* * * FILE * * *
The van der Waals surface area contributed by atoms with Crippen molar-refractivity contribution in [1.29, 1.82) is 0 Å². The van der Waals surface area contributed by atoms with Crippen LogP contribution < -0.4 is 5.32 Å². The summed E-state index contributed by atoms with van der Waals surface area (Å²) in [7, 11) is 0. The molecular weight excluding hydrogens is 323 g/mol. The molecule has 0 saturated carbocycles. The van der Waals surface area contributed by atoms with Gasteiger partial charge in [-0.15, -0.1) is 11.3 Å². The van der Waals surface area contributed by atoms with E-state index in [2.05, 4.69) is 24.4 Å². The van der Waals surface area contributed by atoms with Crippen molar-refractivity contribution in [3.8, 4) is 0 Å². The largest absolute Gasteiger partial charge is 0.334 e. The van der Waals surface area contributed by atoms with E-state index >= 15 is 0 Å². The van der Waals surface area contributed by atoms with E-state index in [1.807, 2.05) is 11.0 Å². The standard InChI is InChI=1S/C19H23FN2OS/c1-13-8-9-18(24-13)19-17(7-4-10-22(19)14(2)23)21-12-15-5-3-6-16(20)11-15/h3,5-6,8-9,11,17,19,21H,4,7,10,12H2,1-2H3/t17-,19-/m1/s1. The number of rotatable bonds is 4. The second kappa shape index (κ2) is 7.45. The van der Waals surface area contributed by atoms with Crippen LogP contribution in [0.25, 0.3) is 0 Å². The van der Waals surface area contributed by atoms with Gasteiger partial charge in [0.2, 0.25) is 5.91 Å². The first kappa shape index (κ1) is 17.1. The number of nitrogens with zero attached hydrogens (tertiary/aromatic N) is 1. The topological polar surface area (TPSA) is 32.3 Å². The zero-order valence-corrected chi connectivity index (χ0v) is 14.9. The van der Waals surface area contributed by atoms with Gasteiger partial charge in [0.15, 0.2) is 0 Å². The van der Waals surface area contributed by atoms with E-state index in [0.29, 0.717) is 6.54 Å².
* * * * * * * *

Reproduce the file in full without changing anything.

The van der Waals surface area contributed by atoms with Crippen molar-refractivity contribution in [1.29, 1.82) is 0 Å². The van der Waals surface area contributed by atoms with Crippen LogP contribution < -0.4 is 5.32 Å². The summed E-state index contributed by atoms with van der Waals surface area (Å²) in [7, 11) is 0. The molecular weight excluding hydrogens is 323 g/mol. The molecule has 0 saturated carbocycles. The van der Waals surface area contributed by atoms with Gasteiger partial charge in [-0.15, -0.1) is 11.3 Å². The van der Waals surface area contributed by atoms with E-state index in [2.05, 4.69) is 24.4 Å². The van der Waals surface area contributed by atoms with Crippen molar-refractivity contribution in [3.8, 4) is 0 Å². The largest absolute Gasteiger partial charge is 0.334 e. The van der Waals surface area contributed by atoms with E-state index >= 15 is 0 Å². The van der Waals surface area contributed by atoms with E-state index in [1.807, 2.05) is 11.0 Å². The standard InChI is InChI=1S/C19H23FN2OS/c1-13-8-9-18(24-13)19-17(7-4-10-22(19)14(2)23)21-12-15-5-3-6-16(20)11-15/h3,5-6,8-9,11,17,19,21H,4,7,10,12H2,1-2H3/t17-,19-/m1/s1. The number of rotatable bonds is 4. The second kappa shape index (κ2) is 7.45. The van der Waals surface area contributed by atoms with Crippen LogP contribution in [0.25, 0.3) is 0 Å². The van der Waals surface area contributed by atoms with Gasteiger partial charge in [0.2, 0.25) is 5.91 Å². The first kappa shape index (κ1) is 17.1. The number of nitrogens with zero attached hydrogens (tertiary/aromatic N) is 1. The topological polar surface area (TPSA) is 32.3 Å². The zero-order valence-corrected chi connectivity index (χ0v) is 14.9. The van der Waals surface area contributed by atoms with Gasteiger partial charge in [0.15, 0.2) is 0 Å². The van der Waals surface area contributed by atoms with E-state index in [0.29, 0.717) is 6.54 Å².